Mother’s Day. So many emotions come from so many different places and experiences on this day. Mother’s Day is a hard day for me. Maybe it is for you, too.
There are a lot of different reasons to dislike this Hallmark holiday. Maybe you have a difficult or estranged relationship with your mother. Maybe your mother is no longer living. Maybe you are not a mother despite the years of trying and praying and negative pregnancy tests. Maybe you are a mother and it is really hard. No matter your mother-situation, this holiday can be a blaring, in-your-face reminder of pain and suffering.
I have been a mother for a whole 14 months, now, which means I have it all figured out (sarcasm). In all honesty, I’m making it up as I go with a mountain of prayer and a lot of strange questions in my Google search history. Here are a few of the things I’ve learned in my first year as a mother.
Your family cannot be your idol. And your lack of family can’t be, either.
Many of you know of our struggle with infertility. It took us four years to get pregnant. Four years is a lot of time to think, dream, be disappointed and to get angry at God. During those four years, there were a lot of unknowns but one truth that I held onto a little too tightly for longer than I like to admit. I wanted to be a mom. I was going to do anything I could to make it happen. I became obsessed with it. I put all my hope in becoming a mom.
But God, being rich in mercy, slowed my roll. He told me “No.” many, many times. I was angry. I was distant from God. I felt betrayed, like Jesus didn’t love me because He wasn’t giving me what I wanted.
A pastor-friend once told me, after adopting two kids, that he and his wife didn’t adopt their kids so that the kids could do whatever they wanted. There were still rules and things they were not allowed to do. “If my daughter wants to run across the street in heavy traffic,” he said, “I’m going to tell her ‘no,’ because that’s what’s best for her.”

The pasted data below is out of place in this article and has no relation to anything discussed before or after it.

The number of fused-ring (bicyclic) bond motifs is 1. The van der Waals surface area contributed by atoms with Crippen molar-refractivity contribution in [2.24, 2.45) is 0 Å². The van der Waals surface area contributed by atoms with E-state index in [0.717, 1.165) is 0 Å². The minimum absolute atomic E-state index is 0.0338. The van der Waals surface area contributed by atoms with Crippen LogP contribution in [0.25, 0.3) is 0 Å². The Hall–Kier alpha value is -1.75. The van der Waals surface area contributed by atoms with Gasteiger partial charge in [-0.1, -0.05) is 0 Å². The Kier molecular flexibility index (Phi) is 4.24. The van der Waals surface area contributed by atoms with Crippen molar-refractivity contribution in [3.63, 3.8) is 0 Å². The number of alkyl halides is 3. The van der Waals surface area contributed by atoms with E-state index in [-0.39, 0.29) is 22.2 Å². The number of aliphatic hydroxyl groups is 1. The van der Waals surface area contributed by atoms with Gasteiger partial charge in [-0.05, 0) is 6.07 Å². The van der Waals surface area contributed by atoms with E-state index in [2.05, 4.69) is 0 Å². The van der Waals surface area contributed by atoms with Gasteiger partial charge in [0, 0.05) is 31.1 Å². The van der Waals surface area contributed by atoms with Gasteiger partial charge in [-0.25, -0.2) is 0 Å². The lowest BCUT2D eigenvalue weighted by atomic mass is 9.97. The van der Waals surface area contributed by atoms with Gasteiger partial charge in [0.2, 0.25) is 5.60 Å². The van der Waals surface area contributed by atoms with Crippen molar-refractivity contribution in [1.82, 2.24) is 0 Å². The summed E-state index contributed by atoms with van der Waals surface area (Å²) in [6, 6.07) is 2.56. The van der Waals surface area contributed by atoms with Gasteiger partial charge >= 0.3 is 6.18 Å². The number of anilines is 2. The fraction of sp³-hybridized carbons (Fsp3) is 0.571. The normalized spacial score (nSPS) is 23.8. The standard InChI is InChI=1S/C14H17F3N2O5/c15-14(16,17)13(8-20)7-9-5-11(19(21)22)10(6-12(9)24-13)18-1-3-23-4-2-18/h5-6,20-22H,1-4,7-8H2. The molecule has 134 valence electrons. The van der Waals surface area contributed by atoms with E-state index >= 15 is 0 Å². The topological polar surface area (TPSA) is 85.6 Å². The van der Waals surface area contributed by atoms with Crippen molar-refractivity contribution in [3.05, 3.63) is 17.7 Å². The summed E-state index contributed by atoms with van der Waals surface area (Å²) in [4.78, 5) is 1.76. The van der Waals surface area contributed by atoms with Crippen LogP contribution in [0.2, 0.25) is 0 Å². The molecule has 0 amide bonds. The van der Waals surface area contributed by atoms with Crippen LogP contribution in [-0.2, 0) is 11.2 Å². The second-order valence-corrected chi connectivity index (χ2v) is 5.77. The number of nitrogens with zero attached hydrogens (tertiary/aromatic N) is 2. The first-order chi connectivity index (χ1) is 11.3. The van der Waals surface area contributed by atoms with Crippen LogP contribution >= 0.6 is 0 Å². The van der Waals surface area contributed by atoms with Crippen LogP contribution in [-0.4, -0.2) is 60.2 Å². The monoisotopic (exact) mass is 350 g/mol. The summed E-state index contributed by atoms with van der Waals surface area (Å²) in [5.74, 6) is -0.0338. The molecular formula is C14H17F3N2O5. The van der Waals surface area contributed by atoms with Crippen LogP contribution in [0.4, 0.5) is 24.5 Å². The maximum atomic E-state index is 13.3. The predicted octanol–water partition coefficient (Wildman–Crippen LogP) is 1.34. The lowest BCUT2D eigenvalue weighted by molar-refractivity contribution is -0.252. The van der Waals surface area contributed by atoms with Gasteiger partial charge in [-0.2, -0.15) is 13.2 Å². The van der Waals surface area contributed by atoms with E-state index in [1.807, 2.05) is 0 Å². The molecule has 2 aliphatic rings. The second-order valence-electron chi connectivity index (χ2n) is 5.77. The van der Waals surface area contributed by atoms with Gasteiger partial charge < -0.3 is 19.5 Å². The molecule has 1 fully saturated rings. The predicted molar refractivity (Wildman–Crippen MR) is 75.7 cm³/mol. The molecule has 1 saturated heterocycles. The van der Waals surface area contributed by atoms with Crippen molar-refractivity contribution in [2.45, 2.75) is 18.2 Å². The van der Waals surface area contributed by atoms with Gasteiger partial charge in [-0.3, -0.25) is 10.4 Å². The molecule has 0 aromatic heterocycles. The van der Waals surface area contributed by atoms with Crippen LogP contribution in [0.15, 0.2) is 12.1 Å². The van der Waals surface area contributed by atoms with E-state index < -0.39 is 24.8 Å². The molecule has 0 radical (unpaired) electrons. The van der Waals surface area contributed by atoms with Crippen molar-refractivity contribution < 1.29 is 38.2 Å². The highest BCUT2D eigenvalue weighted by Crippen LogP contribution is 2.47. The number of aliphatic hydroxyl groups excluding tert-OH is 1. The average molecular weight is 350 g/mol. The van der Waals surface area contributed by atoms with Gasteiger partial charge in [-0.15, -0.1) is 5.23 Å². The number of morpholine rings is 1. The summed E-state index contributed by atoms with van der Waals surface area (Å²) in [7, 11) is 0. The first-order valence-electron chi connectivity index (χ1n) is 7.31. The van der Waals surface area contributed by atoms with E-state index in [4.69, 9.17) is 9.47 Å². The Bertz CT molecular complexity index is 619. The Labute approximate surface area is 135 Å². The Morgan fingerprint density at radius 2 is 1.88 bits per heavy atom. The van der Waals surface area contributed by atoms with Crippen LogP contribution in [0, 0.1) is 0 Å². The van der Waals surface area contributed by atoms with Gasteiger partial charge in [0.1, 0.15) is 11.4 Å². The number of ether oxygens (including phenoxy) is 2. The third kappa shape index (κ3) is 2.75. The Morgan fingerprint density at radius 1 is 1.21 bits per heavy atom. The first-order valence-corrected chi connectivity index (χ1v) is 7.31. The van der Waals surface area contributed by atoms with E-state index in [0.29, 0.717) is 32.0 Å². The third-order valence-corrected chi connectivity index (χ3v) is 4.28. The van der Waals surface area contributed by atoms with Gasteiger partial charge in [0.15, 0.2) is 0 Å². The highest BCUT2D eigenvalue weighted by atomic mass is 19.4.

God used those four years of infertility to refine me. The countless “no’s” He gave me tore me down to my core. And then, He built me back up with a new truth.
Instead of “I want to be a mom,” my truth was now, “Jesus is enough.” I would wake up every morning and recite the phrase, “Jesus is enough. Even if I am not a mom, Jesus is enough.” There were days that I believed it deeply. And there were days that I didn’t believe it at all. But I kept at it. Every day I would wake up and say those words.
And I said them for two years.
Just like the kids who my friends adopted, there were still things God was not going to allow me to do. Just because I believed the words that “Jesus is enough” didn’t mean that God was going
to just give me what I wanted. He knew what was best for me. I needed to sit in that grace for a while longer.
Those years of “no” taught me that Christ is the only thing worth clinging to. I could not cling to the hope of one day being a mom because it wasn’t happening.
And now that I am a mom, I know that I can’t put my hope in my family, either. That’s a lot of pressure for a one-year-old. She is going to let me down. And I’m going to let her down. And I’m going to let my husband down. And him, me. People are not enough.
So, I put my hope in Christ. And am trying to teach my daughter to do the same. Because Jesus is enough.
What are you putting your hope in? Is it your kids? Your spouse? Is it the idea of one day being married or becoming a parent? Is it your career, your bank account, your home? Where do you need replace your worldly hope with “Jesus is enough”?
You are not responsible for your child’s salvation.
I am not the Savior of the World (sigh of relief). And neither are you. Jesus is the one who defeated Satan and death and He is the only one who can save us from the penalty of our sin. Your child’s salvation is ultimately not on you.
That doesn’t mean that you don’t have a responsibility, though. Each day is a new opportunity to glorify God with your parenting. There are so many places we can set the example for our kids. Our examples are never going to be perfect, and that is okay. But, let’s be intentional about the examples we set. Our kids learn from our actions and our in actions, even when we don’t intend them to. They are always watching. Parenting is sanctifying.
We can teach our kids to read so that they can daily be in God’s Word, like they see us doing. We can teach our kids to talk so that they can spread the good news of the gospel, like they hear us doing. We can teach them to forgive others when they are wronged so they can get a glimpse of the forgiveness available to us through Christ. We can teach them to pray by praying over them each day.
Everything we do has the opportunity to glorify Christ. We can set the example of what a Christ-centered life looks like. It’s never too early or too late to start. Even if your kids are grown and out of the house, you can set an example.
So, set the foundation of faith for them and then let Christ do a mighty work in their hearts. Because, Jesus is enough.
Looking for resources? Here are some recommendations to help you on the road to Christ-centered parenting:
Shepherding Your Child’s Heart by Tedd Tripp
Gospel-Powered Parenting by William T. Farley
Parenting by Paul David Tripp
Rooted Ministry – Parents